Party Personnel Strategies: Electoral Systems and Parliamentary Committee Assignments
Oxford University Press, May 20, 2021 - Political Science - 312 pages
Key party goals serve to advance a policy brand and maximize seats in the legislature. This book offers a theory of how political parties assign their elected members — their "personnel" — to specialized legislative committees to serve collective organizational goals, here known as "party personnel strategies". Individual party members vary in their personal attributes, such as prior occupation, gender, and local experience. Parties seek to harness the attributes of their members by assigning them to committees where their expertise is relevant, and where they may enhance the party's policy brand. However, under some electoral systems, parties may need to trade-off the harnessing of expertise against the pursuit of seats, instead matching legislators according to electoral situation (e.g. marginality of seat) or characteristics of their constituency (e.g. population density). This book offers an analysis of the extent to which parties trade these goals by matching the attributes of their personnel and their electoral needs to the functions of the available committee seats. The analysis is based on a dataset of around six thousand legislators across thirty-eight elections in six established parliamentary democracies with diverse electoral systems.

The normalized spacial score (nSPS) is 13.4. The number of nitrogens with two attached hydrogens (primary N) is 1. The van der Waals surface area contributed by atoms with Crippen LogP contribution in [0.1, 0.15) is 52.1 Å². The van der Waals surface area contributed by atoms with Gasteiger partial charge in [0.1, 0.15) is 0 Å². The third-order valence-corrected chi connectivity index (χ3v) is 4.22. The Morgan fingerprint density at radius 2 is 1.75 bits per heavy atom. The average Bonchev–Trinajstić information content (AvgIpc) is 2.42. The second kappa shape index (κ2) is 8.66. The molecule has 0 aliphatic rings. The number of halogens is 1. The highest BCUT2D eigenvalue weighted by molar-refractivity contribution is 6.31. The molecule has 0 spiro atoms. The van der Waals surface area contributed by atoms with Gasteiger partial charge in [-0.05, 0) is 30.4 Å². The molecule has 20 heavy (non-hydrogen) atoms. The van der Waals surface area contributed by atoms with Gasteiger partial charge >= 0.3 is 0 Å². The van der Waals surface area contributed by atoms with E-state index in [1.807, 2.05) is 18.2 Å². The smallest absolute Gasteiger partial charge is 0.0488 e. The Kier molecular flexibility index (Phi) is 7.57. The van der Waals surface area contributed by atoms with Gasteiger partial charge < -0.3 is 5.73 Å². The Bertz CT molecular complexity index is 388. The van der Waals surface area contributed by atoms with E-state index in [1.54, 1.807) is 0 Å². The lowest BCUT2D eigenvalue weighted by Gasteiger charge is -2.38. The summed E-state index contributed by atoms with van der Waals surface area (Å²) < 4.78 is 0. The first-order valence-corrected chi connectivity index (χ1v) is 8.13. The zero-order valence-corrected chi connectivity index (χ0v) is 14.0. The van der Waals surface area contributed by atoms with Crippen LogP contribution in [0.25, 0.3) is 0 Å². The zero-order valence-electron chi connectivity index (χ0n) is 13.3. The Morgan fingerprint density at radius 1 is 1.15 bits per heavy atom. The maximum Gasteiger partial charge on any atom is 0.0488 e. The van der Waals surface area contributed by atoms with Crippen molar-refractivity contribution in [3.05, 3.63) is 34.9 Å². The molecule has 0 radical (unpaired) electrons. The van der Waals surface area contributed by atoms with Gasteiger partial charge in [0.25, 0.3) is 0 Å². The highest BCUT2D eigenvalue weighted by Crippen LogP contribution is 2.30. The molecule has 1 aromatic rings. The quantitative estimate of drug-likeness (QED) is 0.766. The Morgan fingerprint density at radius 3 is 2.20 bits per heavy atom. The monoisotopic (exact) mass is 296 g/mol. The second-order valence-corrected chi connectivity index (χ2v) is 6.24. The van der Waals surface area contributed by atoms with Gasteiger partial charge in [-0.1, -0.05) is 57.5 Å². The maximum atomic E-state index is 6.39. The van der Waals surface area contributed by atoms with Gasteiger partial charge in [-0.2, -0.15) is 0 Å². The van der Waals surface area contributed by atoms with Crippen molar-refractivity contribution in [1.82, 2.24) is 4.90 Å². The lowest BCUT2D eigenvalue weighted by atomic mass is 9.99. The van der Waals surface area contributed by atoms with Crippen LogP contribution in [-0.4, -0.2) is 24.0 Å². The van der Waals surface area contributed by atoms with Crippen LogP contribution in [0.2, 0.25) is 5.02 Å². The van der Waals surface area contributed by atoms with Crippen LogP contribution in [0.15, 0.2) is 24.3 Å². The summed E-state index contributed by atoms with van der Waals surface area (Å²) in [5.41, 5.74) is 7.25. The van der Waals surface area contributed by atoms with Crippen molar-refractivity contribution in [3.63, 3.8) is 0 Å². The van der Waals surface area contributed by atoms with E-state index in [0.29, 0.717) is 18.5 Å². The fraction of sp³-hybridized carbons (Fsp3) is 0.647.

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Party Personnel Strategies How Electoral Systems Shape Individual Constituency and Party TradeOffs
2 Committees Type and the Expertise Model of Party Personnel
The ElectoralConstituency Model of Party Personnel
How to Assess Quantitatively PartyLevel Committee Placements
Germany Harnessing Expertise and Connecting to Constituencies under MixedMember Proportional Representation
Japan Decisive Districts in a MixedMember System and the Impact of Electoral Reform
Israel How Parties Harness Expertise in a Nationwide Proportional Representation System
Portugal Trading Off Expertise and Regional Representation under Districted Proportional Representation
Britain District Representation and Expertise under FirstPastThePost
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